Also keep in mind that the company held preliminary discussions with Swiss Growth Forum, a sponsor of a European special purpose acquisition company, “Post Pandemic Recovery Equity”. There’s a potential deal with the SPAC and an operational subsidiary of Jaguar to be established in Europe with an exclusive license to crofelemer and Mytesi for the indications of inflammatory diarrhea and HIV-related diarrhea.
Senseonics Holdings Inc. SENS has begun skyrocketing this week after a major U.S. patent win. Senseonics was granted a patent titled, "Remotely-powered sensing system with multiple sensing devices."
Considering that the company is a medical device company, patent wins come in very handy. Senseonics' implantable glucose monitoring systems are used by diabetes patients. The company's CGM systems, Eversense® and Eversense® XL, include a small sensor inserted under the skin. This communicates with a smart transmitter worn over the sensor. Data are then sent every five minutes to a mobile app on the user's smartphone.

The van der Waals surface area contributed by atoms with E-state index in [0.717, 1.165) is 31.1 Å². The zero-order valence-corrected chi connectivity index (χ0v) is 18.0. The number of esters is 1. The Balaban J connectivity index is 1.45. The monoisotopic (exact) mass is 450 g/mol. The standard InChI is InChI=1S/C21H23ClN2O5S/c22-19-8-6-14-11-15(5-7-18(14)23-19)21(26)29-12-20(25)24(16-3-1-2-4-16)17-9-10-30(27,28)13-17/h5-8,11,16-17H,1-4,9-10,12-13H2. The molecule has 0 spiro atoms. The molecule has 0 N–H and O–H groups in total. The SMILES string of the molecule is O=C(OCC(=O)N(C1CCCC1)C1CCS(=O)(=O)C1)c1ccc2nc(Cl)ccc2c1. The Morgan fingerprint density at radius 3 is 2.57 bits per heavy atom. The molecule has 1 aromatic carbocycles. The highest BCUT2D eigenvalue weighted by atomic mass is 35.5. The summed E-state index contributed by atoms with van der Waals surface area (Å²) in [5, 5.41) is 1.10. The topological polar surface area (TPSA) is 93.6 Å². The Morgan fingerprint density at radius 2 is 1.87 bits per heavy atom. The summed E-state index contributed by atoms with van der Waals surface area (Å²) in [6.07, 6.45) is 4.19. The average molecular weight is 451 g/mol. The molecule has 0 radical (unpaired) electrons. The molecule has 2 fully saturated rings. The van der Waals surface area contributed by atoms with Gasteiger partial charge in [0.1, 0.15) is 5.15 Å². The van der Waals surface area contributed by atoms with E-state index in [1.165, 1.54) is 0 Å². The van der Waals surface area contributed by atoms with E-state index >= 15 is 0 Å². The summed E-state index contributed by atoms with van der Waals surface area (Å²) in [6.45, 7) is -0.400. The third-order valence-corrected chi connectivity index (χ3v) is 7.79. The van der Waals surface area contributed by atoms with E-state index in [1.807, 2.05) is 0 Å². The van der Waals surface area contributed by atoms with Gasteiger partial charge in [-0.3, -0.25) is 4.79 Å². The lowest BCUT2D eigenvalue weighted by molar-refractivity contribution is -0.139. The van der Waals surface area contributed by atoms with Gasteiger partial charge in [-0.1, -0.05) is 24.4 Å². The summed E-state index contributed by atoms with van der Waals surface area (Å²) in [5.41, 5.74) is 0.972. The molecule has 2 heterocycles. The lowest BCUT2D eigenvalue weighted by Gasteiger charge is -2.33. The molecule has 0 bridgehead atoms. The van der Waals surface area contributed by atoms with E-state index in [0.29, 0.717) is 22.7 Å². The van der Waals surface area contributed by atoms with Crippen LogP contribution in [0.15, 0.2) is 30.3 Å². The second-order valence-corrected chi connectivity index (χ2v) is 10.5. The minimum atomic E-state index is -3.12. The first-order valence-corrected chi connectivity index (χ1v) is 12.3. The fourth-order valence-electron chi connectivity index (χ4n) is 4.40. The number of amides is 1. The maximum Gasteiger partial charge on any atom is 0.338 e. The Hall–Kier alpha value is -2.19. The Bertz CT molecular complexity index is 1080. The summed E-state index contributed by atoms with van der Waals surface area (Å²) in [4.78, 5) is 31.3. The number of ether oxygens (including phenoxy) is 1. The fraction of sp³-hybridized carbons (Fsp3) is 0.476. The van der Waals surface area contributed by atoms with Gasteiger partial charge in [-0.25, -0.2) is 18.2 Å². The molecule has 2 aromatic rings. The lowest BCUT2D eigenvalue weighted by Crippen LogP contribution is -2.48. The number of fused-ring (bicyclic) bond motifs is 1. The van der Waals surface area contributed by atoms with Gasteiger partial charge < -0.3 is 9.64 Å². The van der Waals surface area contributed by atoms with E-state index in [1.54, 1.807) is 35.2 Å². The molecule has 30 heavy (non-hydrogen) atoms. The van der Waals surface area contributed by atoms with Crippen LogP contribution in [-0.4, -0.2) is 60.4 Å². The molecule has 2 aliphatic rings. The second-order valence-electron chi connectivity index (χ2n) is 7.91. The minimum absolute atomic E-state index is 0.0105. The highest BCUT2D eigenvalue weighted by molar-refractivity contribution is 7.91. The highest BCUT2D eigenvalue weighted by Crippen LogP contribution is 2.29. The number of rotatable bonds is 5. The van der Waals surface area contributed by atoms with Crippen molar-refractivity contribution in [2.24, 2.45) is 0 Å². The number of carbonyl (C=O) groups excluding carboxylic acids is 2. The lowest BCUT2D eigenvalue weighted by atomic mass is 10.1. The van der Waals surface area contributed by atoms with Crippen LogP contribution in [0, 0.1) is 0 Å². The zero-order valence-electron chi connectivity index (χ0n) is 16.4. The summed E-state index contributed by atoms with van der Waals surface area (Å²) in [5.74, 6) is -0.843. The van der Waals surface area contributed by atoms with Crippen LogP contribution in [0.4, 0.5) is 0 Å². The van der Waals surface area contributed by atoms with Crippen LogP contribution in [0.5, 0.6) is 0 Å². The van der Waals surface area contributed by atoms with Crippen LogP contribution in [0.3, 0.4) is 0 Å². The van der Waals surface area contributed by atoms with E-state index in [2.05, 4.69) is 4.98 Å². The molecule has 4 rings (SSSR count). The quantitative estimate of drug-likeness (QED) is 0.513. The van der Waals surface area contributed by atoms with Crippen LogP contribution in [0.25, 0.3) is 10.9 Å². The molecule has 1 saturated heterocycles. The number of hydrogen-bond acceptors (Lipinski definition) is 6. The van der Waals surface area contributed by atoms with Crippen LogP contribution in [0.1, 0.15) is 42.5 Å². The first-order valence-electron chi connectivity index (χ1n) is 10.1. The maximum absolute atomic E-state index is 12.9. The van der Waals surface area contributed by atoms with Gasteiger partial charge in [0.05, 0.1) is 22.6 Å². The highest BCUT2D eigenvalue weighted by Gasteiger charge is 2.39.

Adding to the reasons to watch Senseonics, earlier this year the company entered a collaboration with Ascensia Diabetes Care, a global diabetes care company. Heading into the beginning of 2021, there are a few things traders are following. One of these things is the initiation of commercial activities outside of the US with the help of Ascensia. The company also expects a decision on approval of its Eversense product by the FDA in the first half of the year.
The preceding post was written and/or published as a collaboration between Benzinga’s in-house sponsored content team and a financial partner of Benzinga. Although the piece is not and should not be construed as editorial content, the sponsored content team works to ensure that any and all information contained within is true and accurate to the best of their knowledge and research. This content is for informational purposes only and not intended to be investing advice.